By Rusty Vanneman, CFA, CMT, and Michael Hadden, CLS Investments

Baron Rothschild is credited with some timeless advice. “The time to buy is when there is blood in the streets.” As volatility returned this year, it brought shaky investor sentiment back into play. Coming into 2018, U.S. valuations were extremely high, and that didn’t change after a period of strong earnings. Meanwhile, international valuations have been much more attractive. But through the first half of the year, the U.S. has continued its outperformance. That seemed to be amplified during the second quarter as the S&P 500 outperformed the MSCI ACWX by more than 6%.

Digging a little deeper uncovers some interesting prospects. Individual countries followed the S&P much more closely, and some outperformed it. Two countries in a great position for further outperformance are Canada and the United Kingdom. The iShares single-country ETFs (EWC and EWU) give broad exposure to their equity markets. We believe negative sentiment has investors missing the train on some extremely attractive investment opportunities with these two ETFs.

Relative Performance: More than Meets the Eye

The U.S. dollar rallied in the second quarter after extended losses against foreign currencies. This had a large effect on foreign investments. An extreme example was the iShares South Africa single-country ETF, EZA. The fund had a total return of nearly -15% over the second quarter. Without the effect of the U.S. dollar, the ETF’s return was just over -1%. More than 90% of the country’s negative return was due to a weakening local currency. It is important to consider both sides of a single-country ETF’s return: the local stock market performance and the local currency performance against the U.S. dollar.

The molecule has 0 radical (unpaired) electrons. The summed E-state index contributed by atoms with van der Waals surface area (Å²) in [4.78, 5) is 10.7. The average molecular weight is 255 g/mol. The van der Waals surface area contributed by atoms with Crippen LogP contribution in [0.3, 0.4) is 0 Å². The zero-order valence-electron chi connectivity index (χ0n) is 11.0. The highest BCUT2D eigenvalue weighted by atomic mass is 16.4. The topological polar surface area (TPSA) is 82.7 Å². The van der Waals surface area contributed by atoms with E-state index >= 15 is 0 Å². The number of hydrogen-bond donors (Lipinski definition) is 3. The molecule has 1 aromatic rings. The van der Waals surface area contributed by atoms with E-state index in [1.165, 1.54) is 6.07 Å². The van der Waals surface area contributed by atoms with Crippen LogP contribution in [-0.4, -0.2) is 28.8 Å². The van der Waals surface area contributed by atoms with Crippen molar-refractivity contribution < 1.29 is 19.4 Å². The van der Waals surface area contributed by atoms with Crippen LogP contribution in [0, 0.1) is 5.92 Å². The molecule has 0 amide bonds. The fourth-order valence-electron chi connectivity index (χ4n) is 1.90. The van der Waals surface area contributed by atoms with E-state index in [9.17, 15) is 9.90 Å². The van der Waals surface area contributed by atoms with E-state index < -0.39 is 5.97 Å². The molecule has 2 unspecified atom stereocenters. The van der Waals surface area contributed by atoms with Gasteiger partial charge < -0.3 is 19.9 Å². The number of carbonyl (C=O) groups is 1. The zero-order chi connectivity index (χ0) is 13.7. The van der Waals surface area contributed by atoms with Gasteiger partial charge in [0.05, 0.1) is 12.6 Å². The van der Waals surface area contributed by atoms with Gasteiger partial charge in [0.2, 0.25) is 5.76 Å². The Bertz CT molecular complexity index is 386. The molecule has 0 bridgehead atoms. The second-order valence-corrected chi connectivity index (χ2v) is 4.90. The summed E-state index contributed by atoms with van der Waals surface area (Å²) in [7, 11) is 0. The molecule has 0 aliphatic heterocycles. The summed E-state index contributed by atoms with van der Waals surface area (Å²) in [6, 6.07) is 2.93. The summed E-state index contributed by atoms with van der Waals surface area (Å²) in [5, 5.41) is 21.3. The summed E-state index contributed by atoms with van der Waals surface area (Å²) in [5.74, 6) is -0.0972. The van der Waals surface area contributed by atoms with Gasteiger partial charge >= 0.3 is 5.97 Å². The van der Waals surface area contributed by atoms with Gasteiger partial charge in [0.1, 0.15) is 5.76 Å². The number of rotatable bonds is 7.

Of course, this can go both ways. When the dollar weakens, such as it did in 2017, foreign ETFs receive a performance boost from the added strength of the local currency. Both EWC and EWU suffered from dollar strength hurting their second quarter returns. EWC saw about 200 bps of negative performance attributable to currency performance, while EWU saw more than 600 bps. So not only have their stock markets been beaten up, their currencies have taken it on the chin, setting up multiple opportunities for outperformance in the future.

So why is there so much angst toward foreign companies? It could come back to a home bias. With talk of trade tensions and higher volatility, investors commonly view the U.S. as the safer place to invest funds. But with valuations extremely stretched, we believe the U.S. may be hit harder if worldwide economic growth slows and we enter a bear market – another reason EWC and EWU are attractive.

Divergence in Valuations

Undervalued securities tend to outperform in the long run. This is why we, at CLS, keep valuations at the forefront of our decision-making process. Both the U.K. and Canada are far below their historical relative valuations to global markets as shown in the first charts below. With the U.K. more than one standard deviation below and Canada right at one standard deviation below, both areas look like great bargains compared to the rest of the world.

Looking a little deeper provides another interesting story. Although relative prices in both countries have continued to plummet, the EPS of each country has rebounded nicely. This can be seen in the second group of charts below. The top chart for each country shows the country’s index price relative to ACWI, while the second chart shows EPS for the country relative to ACWI. This combination even further compresses the price-to-earnings ratios, causing the countries to appear undervalued when fundamentals have indeed improved.

United Kingdom World

Canada World